How long has it been between the movie’s final scene and now?
Actually, the part I like about the film is that it’s universal, it’s about growing up and finding your own way.
A year-and-a-half. I’m now 21. Old enough to vote and drink in this country! But I’m still Canadian.
Are you and and David still an item?
Yes, we are. He’s right in front of me, actually. [Laughs]
Have you thought about making it legal?
[Laughs heartily] Hold on, here’s my boyfriend.
So David, I know there’s good reason to road-test a relationship before you drive it into marriage, but do you guys have a date yet?
[David:] We’ve been testing it for four years already; it’s not going so well. [Laughs] Just kidding, just kidding.
Where are you from?
[David:] I’m from country of Georgia. Now I’m at Juilliard, in the same program as Marika, same year. I am studying also with Mr. Raekallio, but I’m sharing my studio with Mr. [Jerome] Lowenthal.
I’d like to see you guys doing more of that four-hand stuff you do in the movie, live and on record.
[David:] We are actually thinking of doing more duo performances, we’ll update you on that.
Toward the end of the film, in a Skype communication, Pierre advises Marika to showcase her Rachmaninov rather than Bach at an audition for Young Concert Artists. “Are you f-----g insane?,” she responds. Marika realizes that Pierre’s heavy involvement in her musical career may, in part, be a reaction to his having abandoned his own (including five years of Juilliard study), in favor of a career in finance. (In one scene, Pierre plays violin vigorously in a restaurant. Jocelyne, it’s revealed, had plans to be a professional dancer.)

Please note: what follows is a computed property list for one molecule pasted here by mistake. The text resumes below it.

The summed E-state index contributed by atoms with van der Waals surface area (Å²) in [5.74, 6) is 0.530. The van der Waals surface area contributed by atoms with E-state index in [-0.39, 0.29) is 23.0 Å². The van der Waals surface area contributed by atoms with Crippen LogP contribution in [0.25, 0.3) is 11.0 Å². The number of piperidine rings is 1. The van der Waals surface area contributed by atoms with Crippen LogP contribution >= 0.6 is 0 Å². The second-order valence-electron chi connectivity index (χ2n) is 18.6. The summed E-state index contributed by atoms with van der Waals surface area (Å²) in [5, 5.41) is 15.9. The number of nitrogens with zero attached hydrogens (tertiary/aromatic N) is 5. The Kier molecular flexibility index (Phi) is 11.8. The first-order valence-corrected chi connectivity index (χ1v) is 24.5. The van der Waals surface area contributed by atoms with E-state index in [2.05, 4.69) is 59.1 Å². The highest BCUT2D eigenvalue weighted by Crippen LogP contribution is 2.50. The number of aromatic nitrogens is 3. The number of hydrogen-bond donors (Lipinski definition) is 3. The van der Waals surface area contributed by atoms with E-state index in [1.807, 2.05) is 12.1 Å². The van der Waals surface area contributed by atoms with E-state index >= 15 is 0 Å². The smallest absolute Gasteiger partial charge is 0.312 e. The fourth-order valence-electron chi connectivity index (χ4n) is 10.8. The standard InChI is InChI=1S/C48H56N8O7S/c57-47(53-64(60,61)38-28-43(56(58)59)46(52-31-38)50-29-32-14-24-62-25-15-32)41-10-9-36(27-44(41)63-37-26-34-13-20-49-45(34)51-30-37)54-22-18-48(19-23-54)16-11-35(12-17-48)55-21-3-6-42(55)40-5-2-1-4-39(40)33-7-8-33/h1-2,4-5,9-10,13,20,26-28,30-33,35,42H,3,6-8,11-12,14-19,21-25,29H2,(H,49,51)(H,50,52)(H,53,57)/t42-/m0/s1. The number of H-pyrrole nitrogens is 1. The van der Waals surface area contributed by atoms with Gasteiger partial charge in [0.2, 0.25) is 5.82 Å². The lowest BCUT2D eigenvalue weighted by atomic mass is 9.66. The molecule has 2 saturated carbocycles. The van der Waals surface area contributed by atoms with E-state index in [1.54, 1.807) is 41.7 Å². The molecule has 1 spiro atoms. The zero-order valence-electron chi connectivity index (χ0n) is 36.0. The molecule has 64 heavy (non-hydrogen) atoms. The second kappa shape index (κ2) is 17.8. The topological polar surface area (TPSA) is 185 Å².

Is your dad still functioning as your manager?
He doesn’t like being called “manager,” he’s a conseiller. I think we see the direction of our relationship in the film: I’m able now to speak my own ideas and opinions, which when I was younger was harder. He knows what he’s doing; he’s a great businessman and also is a great musician. And it’s good that it’s my father doing this, ’cause I know he has my best interests at heart.
Aside from concertizing at the Verbier Festival in Switzerland and in South Korea, Marika is depicted playing for kids at a Montreal school where the director’s daughter, Phoénix, is enrolled. Phoénix then joins Marika in performance of some four-hand Diabelli at a concert, with projections of the children’s art behind the piano. “Playing for children has opened my eyes,” says Marika. “They don’t judge you.”
When you teach kids, aside from helping them work the keyboard and pedals, do you have life lessons for them?
People have talked to me about mentoring, and in August I was an “ambassador” at a festival called “A Cool Classical Journey,” with the Montreal Symphony Orchestra. That’s why I like to go help present the movie, as well. But I’d rather not warn kids, because it’s so different for everybody. I struggled, making compromises and setting my priorities. I’ve always said, you have to have a lot of luck and you have to work hard, it’s not just talent and love of music. My dad used to tell me, and I’m understanding it more now, that ultimately you are your own teacher.
What are your next plans?
There’s no plan, exactly. I’ve been having a great year so far, and there are a couple of important engagements coming up in Greece, I’m playing in Switzerland in January, and later the Schumann Concerto in Montreal and the Mozart A-major Concerto in Quebec City. With the film I’m getting all these opportunities: We’re going to Mexico City tomorrow for their film festival, and to the Bahamas for theirs. It’s nice for the public, and it’s great for me! But I don’t watch the movie every time, ’cause I can’t really do that and then focus and play. For me, it’s a very big emotional ride. The first time I watched it, at Billie Jo’s home with my family, I think I cried the whole time, because it was very personal for me. But this film is helping me make classical music more accessible, and that’s very important.
Are you recalculating your West Coast debut?
No, not yet. [Laughs] But hopefully Bobbi Jo made some contacts in Napa.